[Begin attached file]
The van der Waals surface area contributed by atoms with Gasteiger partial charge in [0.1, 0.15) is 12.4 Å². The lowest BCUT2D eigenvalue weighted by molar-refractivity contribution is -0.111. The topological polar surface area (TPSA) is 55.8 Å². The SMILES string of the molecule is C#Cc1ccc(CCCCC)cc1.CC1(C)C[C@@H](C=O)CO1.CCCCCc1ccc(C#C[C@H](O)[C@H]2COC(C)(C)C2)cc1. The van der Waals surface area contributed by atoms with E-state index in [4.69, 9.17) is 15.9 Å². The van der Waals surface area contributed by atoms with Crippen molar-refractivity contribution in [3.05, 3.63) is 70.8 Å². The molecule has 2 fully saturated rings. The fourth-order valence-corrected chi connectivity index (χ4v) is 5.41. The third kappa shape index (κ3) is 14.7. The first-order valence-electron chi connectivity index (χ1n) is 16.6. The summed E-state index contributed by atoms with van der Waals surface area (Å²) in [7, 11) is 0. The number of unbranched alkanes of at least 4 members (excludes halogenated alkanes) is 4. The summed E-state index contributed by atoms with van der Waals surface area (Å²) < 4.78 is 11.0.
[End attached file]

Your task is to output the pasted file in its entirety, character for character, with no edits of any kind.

The van der Waals surface area contributed by atoms with Gasteiger partial charge in [0.1, 0.15) is 12.4 Å². The lowest BCUT2D eigenvalue weighted by molar-refractivity contribution is -0.111. The topological polar surface area (TPSA) is 55.8 Å². The SMILES string of the molecule is C#Cc1ccc(CCCCC)cc1.CC1(C)C[C@@H](C=O)CO1.CCCCCc1ccc(C#C[C@H](O)[C@H]2COC(C)(C)C2)cc1. The van der Waals surface area contributed by atoms with E-state index in [4.69, 9.17) is 15.9 Å². The van der Waals surface area contributed by atoms with Crippen molar-refractivity contribution in [3.05, 3.63) is 70.8 Å². The molecule has 2 fully saturated rings. The fourth-order valence-corrected chi connectivity index (χ4v) is 5.41. The third kappa shape index (κ3) is 14.7. The first-order valence-electron chi connectivity index (χ1n) is 16.6. The summed E-state index contributed by atoms with van der Waals surface area (Å²) in [7, 11) is 0. The number of unbranched alkanes of at least 4 members (excludes halogenated alkanes) is 4. The summed E-state index contributed by atoms with van der Waals surface area (Å²) < 4.78 is 11.0.